Protecting our water is imperative to our livelihoods and future. We need to continue to work together and bring in more voices to the fight to keep the water on the west Slope. I support 7A Colorado River District’s ballot question this election asking for an increase in their mill levy. I will continue to support and work with the Roaring Fork Conservancy and Colorado Watershed Council two non-partisan non-profits whose mission it is to protect the watersheds in Garfield County. I’m personally excited about the Recreational River Guide and expanding our water quality monitoring sites proposed in the Integrated Water Management Plan that will be finalized by January 2021 and has numerous future projects that have been developed by a broad spectrum of stakeholders

Valuing, educating and working alongside all water users in our community is also key:

  • families using good quality water to drink and bath
  • smart use of water in light industrial and manufacturing
  • our farmers and ranchers
  • recreational business and users

Multiple industries are key to our community, skiing, rafting world class fishing as well as ranching and farming, a balance of sustainable recreation is as necessary as good stewardship of water in irrigation. As we grow and move towards the future, all new and existing industries must continue to be good stewards of our water, from construction to light manufacturing.

 

  

LESLIE ROBINSON, DEMOCRAT
Garfield County Commissioner - District 3 Candidate

1. Colorado State Water Plan and Basin Implementation Plans have increased awareness and questions about Colorado’s long-range water supply. What proactive approaches are you considering to ensure the future of clean, safe water supply in the Roaring Fork Watershed and/or your area of influence?   

In the 1970’s when I first moved to the Roaring Fork area, settling in Rifle, we had enormous snow years. Each spring, municipalities along the Colorado River struggled to protect water intakes because of spring flooding. Those days seem to be long gone with this persistent drought.

County commissioners have a lot of say over water usage and protection. First, the commissioners approve any ballot measure that will go before the voters in the county. So the Colorado River District had to get authorization from the Garfield County Commissioners to get their tax measure on the ballot. That’s a lot of power in the hands of commissioners who have denied to recognize climate change.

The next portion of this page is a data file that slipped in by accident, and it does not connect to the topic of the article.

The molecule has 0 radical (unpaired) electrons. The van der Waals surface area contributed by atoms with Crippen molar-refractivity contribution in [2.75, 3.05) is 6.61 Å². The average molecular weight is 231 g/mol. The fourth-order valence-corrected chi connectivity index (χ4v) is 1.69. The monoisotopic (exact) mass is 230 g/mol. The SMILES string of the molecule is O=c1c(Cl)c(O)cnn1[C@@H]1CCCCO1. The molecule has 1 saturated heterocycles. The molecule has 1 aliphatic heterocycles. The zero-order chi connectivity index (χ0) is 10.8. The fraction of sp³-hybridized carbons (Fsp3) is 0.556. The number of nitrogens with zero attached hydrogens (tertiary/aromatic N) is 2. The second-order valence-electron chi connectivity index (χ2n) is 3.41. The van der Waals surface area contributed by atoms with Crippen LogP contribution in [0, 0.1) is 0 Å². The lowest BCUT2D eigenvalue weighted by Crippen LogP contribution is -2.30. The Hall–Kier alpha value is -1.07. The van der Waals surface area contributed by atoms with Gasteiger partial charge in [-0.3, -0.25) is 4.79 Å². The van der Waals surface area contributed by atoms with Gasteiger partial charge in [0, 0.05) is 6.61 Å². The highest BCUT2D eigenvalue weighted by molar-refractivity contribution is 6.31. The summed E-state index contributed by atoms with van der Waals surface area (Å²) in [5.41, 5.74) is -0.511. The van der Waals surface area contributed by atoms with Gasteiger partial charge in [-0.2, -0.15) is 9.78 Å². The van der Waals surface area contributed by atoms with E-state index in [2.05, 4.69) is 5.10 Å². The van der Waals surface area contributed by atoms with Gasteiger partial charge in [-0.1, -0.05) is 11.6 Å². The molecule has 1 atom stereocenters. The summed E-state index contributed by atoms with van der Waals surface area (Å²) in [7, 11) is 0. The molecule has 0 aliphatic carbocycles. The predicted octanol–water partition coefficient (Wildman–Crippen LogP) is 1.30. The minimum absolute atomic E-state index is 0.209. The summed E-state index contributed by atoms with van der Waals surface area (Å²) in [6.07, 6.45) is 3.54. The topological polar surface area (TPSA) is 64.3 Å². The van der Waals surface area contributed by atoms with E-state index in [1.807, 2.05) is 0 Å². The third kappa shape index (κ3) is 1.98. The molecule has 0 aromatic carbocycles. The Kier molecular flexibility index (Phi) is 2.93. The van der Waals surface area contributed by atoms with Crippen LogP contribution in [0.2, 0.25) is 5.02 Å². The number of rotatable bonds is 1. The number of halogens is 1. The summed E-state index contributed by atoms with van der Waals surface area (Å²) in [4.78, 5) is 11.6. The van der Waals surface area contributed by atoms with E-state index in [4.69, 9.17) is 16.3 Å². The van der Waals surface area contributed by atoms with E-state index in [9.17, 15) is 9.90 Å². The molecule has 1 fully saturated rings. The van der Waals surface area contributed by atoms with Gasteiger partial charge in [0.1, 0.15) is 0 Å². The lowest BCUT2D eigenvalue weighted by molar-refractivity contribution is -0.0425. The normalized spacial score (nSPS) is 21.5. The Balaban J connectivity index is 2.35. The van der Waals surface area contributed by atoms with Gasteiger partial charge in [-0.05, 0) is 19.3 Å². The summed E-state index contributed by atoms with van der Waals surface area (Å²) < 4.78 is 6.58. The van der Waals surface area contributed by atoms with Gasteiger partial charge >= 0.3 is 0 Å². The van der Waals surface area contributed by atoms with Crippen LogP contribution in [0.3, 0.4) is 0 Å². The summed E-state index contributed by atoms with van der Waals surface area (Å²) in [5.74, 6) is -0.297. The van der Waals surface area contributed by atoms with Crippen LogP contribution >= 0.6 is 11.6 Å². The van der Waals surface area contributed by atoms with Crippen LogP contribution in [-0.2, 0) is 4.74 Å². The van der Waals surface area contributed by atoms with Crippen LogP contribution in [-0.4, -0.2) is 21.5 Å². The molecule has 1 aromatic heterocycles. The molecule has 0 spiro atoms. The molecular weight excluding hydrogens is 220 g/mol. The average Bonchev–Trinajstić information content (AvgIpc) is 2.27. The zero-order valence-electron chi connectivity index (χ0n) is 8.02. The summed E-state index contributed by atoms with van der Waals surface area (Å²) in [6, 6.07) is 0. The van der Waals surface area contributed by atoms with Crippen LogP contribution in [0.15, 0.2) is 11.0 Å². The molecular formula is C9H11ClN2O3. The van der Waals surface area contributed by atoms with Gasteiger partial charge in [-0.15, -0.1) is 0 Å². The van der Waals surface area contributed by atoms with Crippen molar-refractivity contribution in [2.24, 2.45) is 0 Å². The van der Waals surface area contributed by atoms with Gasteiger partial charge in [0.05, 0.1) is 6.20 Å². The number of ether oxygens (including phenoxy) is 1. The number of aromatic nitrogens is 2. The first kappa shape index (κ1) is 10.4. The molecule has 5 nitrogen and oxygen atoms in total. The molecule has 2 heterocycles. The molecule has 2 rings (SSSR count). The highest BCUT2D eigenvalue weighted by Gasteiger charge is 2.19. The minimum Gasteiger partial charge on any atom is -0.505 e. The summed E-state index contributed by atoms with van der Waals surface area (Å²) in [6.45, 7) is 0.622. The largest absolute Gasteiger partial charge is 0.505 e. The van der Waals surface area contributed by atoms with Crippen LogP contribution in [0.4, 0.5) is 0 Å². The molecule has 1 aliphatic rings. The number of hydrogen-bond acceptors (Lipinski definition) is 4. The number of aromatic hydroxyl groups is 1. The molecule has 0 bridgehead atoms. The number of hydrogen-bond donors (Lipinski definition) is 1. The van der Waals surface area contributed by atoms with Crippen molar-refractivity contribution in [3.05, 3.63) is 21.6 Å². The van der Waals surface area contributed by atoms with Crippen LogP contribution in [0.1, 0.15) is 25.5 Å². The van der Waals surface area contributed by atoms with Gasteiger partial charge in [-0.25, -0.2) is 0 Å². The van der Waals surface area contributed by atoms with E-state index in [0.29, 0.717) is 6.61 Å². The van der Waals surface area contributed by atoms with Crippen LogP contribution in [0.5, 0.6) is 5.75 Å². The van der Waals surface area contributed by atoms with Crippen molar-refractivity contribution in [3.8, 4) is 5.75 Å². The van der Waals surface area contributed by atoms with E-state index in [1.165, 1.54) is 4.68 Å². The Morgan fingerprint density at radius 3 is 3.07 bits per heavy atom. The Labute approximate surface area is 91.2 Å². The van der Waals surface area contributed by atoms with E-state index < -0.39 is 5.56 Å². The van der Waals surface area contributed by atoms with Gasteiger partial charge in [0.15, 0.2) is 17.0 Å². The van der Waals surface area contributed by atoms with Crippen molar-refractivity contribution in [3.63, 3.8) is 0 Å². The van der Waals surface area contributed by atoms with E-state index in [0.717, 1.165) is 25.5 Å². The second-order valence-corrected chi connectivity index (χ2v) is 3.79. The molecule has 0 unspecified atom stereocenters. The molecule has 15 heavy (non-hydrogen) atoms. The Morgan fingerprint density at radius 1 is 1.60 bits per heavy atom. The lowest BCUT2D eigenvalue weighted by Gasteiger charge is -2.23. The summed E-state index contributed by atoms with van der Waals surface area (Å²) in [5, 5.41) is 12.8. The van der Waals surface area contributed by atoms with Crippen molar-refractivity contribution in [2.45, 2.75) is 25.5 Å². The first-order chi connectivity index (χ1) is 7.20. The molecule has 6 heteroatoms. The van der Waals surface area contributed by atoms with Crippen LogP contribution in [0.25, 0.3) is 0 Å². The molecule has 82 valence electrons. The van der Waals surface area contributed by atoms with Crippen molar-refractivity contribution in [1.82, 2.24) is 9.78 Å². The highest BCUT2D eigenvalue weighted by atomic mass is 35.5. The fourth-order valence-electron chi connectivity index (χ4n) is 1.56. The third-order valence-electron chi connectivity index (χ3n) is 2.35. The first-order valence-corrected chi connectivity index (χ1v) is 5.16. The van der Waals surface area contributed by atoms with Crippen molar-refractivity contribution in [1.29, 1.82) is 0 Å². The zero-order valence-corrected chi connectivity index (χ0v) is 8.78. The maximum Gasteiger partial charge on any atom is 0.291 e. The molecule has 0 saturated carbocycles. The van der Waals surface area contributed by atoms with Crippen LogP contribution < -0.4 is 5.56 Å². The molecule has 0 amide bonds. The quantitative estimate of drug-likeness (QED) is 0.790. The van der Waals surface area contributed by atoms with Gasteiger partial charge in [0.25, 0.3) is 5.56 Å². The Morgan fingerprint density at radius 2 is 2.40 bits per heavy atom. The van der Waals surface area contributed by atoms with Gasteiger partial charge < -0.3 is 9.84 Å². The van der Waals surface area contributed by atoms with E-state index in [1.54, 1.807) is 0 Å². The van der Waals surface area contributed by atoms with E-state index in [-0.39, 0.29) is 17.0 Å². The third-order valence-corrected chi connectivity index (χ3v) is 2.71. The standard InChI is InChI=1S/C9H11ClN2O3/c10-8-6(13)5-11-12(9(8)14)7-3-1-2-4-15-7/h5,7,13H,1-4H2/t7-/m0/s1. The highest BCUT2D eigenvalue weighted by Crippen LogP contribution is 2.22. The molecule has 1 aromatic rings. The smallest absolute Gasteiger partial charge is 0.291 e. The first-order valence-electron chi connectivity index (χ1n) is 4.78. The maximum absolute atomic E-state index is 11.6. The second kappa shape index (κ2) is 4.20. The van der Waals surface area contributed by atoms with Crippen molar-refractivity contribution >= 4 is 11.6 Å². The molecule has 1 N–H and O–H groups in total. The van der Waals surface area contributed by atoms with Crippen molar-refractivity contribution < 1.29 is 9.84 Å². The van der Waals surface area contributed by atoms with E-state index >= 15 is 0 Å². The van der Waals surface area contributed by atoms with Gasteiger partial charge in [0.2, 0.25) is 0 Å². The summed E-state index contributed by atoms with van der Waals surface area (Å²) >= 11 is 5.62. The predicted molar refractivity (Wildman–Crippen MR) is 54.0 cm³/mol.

Second, the Garfield County commissioners have been very supportive of the oil and gas industry to the point of fighting new proposed state regulatory standards that would protect health, safety and the environment. In fact, they sued and lost a case against the Air Quality Control Commissioner over approving new protective regulations. I am quite the opposite in my views than the current commissioners and believe protecting our water is paramount.

In drilling and fracking the almost 11,500 O&G wells in Garfield County, the industry may have used over 60 trillion gallons of water that can never be reused again. That’s equivalent to up to five Ruedi Reservoirs. We can’t afford wasting water like that, especially if it’s lost forever because of contamination.        

As county commissioner I would fight for better protections for our clean air and water.

 

2. Water, recreation and agriculture have shown to be integral parts of the economy and values of Coloradans. How will you address the sustainability of these three integral elements of western Colorado’s character in the Roaring Fork Watershed and/ or your area of influence? 

I support the Colorado River District’s tax issues 7a which will be the first step in helping preserve our water rights on the Western Slope. Very disturbing is the recent purchases of senior water rights in the Mesa County area by hedge funders, who are speculating on the price and quantity of water for future users. As county commissioner, I would fight hard against this practice. First it dries up our agricultural lands and second, it jeopardizes our water supply.

These water grab means if Colorado cannot meet its Colorado River Pack water allocations, water will be taken from junior rights ranchers and recreation, which will dry up more land and watersheds.

Garfield County also needs to be a better steward of our natural resources. The current commissioners do not believe in Climate Change, where I believe it is happening NOW. If I were commissioner presently, I would partner with the City of Glenwood Springs and federal agencies to implement protections of the watersheds impacted by the Grizzly Creek Fire.

Recreation on the water is important for our tourism and local uses such as fishing and rafting. Downstream users definitely rely on the water releases from Ruedi Reservoir to keep water levels up. As county commissioner, I would direct that Garfield County buy any water rights that come up for sale to assure consistent water flow and availability.

Right now the current commissioners only concentrate on O&G issues on public land. I would instead direct Garfield County to work with federal agencies to work on multi-uses on public land emphasizing non-industrial uses.

 

 

MIKE SAMSON, REPUBLICAN
Garfield County Commissioner - District 3 Candidate

 Responses forthcoming! Check back soon.

 

After several attempts to contact candidates via email and Facebook over a two week period, we did not receive comments from the following candidate for Garfield County Commissioner: Brian Bark (District 2)

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Roaring Fork Conservancy

PHONE: (970) 927-1290
EMAIL: info@roaringfork.org

MAILING ADDRESS:
PO Box 3349
Basalt, CO 81621

PHYSICAL ADDRESS:
22800 Two Rivers Road
Basalt, CO 81621